|First appearance||"The Price of Principle" (1914)|
|Created by||Jack Boyle|
|Occupation||Jewel thief, safecracker, detective|
Boston Blackie is a fictional character created by author Jack Boyle (1881–1928). Blackie, a jewel thief and safecracker in Boyle's stories, became a detective in adaptations for films, radio and television—an "enemy to those who make him an enemy, friend to those who have no friend."
Actor Chester Morris played the character in 14 Columbia Pictures films (1941–1949) and in a 1944 NBC radio series.
Writer Jack Boyle grew up in Chicago, Illinois. While working as a newspaper reporter in San Francisco, he became an opium addict, was drawn into crime, and was jailed for writing bad checks. Later convicted of robbery, Boyle was serving a term in San Quentin when he created the character of Boston Blackie. : 149 The first four stories appeared in The American Magazine in 1914, with Boyle writing under the pen name "No. 6066". From 1917 to 1919, Boston Blackie stories appeared in The Red Book magazine, and from 1918 they were adapted for motion pictures.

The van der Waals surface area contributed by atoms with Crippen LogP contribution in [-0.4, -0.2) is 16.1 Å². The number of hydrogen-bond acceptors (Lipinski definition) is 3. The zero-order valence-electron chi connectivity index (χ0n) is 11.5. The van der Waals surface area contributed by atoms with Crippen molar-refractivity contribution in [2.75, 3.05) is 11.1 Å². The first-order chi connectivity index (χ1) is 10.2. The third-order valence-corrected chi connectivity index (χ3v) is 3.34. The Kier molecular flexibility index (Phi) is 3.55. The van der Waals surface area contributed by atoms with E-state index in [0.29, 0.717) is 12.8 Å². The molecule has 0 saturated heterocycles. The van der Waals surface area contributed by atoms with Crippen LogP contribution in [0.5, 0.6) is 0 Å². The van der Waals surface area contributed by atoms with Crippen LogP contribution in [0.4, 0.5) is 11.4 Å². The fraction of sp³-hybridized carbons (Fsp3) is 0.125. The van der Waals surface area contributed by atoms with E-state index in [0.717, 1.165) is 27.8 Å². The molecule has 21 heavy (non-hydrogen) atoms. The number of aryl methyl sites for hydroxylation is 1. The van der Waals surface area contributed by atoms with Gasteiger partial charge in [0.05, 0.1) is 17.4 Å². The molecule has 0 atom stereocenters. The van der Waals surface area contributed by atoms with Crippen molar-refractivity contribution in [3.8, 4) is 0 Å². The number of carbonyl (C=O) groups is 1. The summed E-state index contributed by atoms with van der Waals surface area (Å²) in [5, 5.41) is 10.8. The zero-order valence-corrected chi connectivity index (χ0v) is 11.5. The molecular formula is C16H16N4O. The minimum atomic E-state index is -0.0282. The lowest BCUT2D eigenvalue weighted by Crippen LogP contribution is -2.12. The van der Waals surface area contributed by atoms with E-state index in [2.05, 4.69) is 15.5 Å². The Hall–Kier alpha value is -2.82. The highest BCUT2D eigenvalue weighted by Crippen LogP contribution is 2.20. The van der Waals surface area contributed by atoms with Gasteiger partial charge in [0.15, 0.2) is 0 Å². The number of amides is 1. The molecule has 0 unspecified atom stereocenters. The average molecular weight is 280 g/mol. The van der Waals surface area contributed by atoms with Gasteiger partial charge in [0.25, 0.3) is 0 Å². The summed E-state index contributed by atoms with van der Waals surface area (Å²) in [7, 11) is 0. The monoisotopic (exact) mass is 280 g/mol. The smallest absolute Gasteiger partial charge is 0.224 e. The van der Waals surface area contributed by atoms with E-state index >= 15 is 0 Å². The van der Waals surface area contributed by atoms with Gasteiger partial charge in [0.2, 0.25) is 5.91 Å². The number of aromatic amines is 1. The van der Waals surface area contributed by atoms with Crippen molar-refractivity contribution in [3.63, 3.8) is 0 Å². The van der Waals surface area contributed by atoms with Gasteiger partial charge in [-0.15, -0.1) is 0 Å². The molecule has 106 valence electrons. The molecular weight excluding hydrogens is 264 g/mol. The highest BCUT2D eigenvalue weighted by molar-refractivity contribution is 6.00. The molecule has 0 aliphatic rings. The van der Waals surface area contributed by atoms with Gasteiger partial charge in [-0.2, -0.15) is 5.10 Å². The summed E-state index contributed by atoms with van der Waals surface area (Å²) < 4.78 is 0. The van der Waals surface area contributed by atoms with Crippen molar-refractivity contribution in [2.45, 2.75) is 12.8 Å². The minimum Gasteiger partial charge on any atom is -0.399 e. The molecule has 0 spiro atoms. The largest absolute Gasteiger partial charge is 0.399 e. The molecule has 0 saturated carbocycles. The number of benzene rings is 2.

When Boston Blackie began to find success on the screen, Boyle edited the Red Book magazine stories into a book, Boston Blackie (1919). He revised and rearranged the order of the stories to create a cohesive narrative—a common practice at the time known in publishing as a fixup. This was the only appearance of Boston Blackie in book form, but his adventures continued to appear in periodicals. : 149–150
|1914||"The Price of Principle"||The American Magazine||July 1914||As No. 6066|
|1914||"The Story About Dad Morgan"||The American Magazine||August 1914||As No. 6066|
|1914||"Death Cell Visions"||The American Magazine||September 1914||As No. 6066|
|1914||"A Thief's Daughter"||The American Magazine||October 1914||As No. 6066|
|1917||"Boston Blackie's Mary"||The Red Book Magazine||November 1917|
|1917||"The Woman Called Rita"||The Red Book Magazine||December 1917|
|1918||"Fred the Count"||The Red Book Magazine||January 1918|
|1918||"Miss Doris, Safe-Cracker"||The Red Book Magazine||May 1918|
|1918||"Boston Blackie's Little Pal"||The Red Book Magazine||June 1918|
|1918||"Alibi Ann"||The Red Book Magazine||July 1918|
|1918||"Miss Doris's 'Raffles'"||The Strand Magazine||August 1918|
|1918||"The Poppy Girl's Husband"||The Red Book Magazine||October 1918|
|1918||"A Problem in Grand Larceny"||The Red Book Magazine||December 1918|
|1919||"An Answer in Grand Larceny"||The Red Book Magazine||January 1919|
|1919||"The Third Degree"||The Strand Magazine||April 1919|
|1919||"The Daughter of Mother McGinn"||Cosmopolitan||June 1919|
|1919||"Alias Prince Charming"||Cosmopolitan||July 1919|